The Differential-Phase Based Time- and Frequency-Semblance Algorithm for Array-Acoustic Processing and its Application to Formation-Slowness Measurement
- Pradip Mukhopadhyay (Halliburton) | Arthur Cheng (Halliburton) | Philip Tracadas (Halliburton)
- Document ID
- Society of Petrophysicists and Well-Log Analysts
- Publication Date
- October 2013
- Document Type
- Journal Paper
- 475 - 481
- 2013. Society of Petrophysicists & Well Log Analysts
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- 183 since 2007
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An advanced, acoustic-array processing technique is presented that uses the measured phase difference between each array receiver’s waveform signal in the time and frequency domain to obtain improved semblance (coherence) images and mode-slowness measurements. Standard phase-based semblance algorithms suffer from interference, and amplitude-based algorithms suffer from detecting weak amplitude mode occurrences. Because modern acoustic tools use broad-frequency source excitations to deliberately excite simultaneous multiple formation modes to determine multiple formation elastic properties, mode interference must be mitigated to measure all modes accurately. The differential-phase-based method discussed in this paper provides accurate formation modeslowness information with high resolution for multiple modes and can also be used for error estimation of predicted formation slowness.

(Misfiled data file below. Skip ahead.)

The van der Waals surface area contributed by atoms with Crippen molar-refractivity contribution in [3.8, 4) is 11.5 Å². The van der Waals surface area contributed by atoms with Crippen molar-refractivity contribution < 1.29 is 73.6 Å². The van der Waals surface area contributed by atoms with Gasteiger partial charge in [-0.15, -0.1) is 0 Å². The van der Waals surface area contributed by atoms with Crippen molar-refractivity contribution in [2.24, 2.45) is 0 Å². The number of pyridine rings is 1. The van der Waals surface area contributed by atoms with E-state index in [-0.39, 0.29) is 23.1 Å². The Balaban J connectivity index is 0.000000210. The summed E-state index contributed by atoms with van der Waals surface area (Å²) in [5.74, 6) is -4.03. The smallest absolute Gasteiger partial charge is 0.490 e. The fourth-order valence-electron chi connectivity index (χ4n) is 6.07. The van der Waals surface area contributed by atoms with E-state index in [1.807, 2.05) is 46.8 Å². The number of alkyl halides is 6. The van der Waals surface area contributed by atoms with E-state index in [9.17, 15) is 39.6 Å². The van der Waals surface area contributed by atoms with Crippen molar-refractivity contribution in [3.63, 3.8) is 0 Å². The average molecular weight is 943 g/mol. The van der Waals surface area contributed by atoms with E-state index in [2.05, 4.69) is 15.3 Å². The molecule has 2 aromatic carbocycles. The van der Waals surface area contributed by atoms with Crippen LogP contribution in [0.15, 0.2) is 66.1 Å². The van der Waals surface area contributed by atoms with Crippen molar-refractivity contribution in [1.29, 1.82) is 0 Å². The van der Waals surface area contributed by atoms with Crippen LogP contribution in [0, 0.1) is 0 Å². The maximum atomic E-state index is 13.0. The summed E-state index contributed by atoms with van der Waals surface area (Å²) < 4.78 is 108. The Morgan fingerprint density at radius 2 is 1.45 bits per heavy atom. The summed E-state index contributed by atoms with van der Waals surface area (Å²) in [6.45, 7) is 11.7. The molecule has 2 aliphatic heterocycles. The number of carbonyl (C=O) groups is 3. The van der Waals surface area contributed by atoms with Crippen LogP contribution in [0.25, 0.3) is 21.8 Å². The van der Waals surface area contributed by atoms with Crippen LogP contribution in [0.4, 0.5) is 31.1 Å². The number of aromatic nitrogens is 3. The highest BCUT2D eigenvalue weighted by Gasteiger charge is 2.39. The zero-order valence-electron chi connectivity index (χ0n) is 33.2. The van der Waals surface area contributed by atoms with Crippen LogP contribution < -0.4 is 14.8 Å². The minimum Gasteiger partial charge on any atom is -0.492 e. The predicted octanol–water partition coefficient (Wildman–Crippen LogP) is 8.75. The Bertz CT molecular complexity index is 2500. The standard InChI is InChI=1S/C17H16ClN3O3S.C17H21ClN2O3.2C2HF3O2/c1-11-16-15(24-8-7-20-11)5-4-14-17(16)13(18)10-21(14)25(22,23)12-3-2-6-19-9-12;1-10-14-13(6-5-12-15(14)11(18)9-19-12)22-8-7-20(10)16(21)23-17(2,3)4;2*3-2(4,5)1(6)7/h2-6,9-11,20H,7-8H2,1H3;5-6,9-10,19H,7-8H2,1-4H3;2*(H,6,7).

The basis of this new method recognizes that, in an ideal case, a mode arrival will have a zero differential phase in a test slowness stack when the mode arrives at two receivers with that slowness and that phase is a nonzero value elsewhere. Continuing this phase analysis with each possible receiver pairing in the array and then stacking these paired results reduces incoherent noise. The benefit is both consistency of assumptions when producing time- and frequency-semblance maps and reduction in processing time to produce both maps compared to, for example, nth-root time semblance and Prony or matrix-pencil frequency semblance (neither of which can make use of any intermediate nth-root algorithm data). The application of this method is tested on actual data from a broadband multipole wireline tool run in a test well.
|File Size||8 MB||Number of Pages||7|